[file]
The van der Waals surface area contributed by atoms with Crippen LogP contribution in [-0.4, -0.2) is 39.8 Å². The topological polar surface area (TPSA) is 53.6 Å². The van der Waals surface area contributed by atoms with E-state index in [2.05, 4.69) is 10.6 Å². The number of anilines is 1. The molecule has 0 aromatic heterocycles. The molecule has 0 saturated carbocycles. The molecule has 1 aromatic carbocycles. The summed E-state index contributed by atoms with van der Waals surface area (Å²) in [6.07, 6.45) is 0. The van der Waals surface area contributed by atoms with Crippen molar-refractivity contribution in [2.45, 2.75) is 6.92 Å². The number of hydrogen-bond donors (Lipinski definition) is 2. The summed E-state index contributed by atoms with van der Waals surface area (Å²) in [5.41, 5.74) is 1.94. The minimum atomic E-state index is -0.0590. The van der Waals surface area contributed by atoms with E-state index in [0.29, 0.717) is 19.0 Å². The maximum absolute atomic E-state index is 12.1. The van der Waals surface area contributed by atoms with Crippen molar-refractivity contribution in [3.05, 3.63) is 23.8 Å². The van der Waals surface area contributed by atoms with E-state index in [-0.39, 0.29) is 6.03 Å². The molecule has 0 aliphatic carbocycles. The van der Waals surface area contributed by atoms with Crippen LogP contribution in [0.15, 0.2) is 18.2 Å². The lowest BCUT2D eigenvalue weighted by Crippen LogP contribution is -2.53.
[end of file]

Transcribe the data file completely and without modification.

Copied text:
The van der Waals surface area contributed by atoms with Crippen LogP contribution in [-0.4, -0.2) is 39.8 Å². The topological polar surface area (TPSA) is 53.6 Å². The van der Waals surface area contributed by atoms with E-state index in [2.05, 4.69) is 10.6 Å². The number of anilines is 1. The molecule has 0 aromatic heterocycles. The molecule has 0 saturated carbocycles. The molecule has 1 aromatic carbocycles. The summed E-state index contributed by atoms with van der Waals surface area (Å²) in [6.07, 6.45) is 0. The van der Waals surface area contributed by atoms with Crippen molar-refractivity contribution in [2.45, 2.75) is 6.92 Å². The number of hydrogen-bond donors (Lipinski definition) is 2. The summed E-state index contributed by atoms with van der Waals surface area (Å²) in [5.41, 5.74) is 1.94. The minimum atomic E-state index is -0.0590. The van der Waals surface area contributed by atoms with E-state index in [0.29, 0.717) is 19.0 Å². The maximum absolute atomic E-state index is 12.1. The van der Waals surface area contributed by atoms with Crippen molar-refractivity contribution in [3.05, 3.63) is 23.8 Å². The van der Waals surface area contributed by atoms with E-state index in [-0.39, 0.29) is 6.03 Å². The molecule has 0 aliphatic carbocycles. The van der Waals surface area contributed by atoms with Crippen LogP contribution in [0.15, 0.2) is 18.2 Å². The lowest BCUT2D eigenvalue weighted by Crippen LogP contribution is -2.53.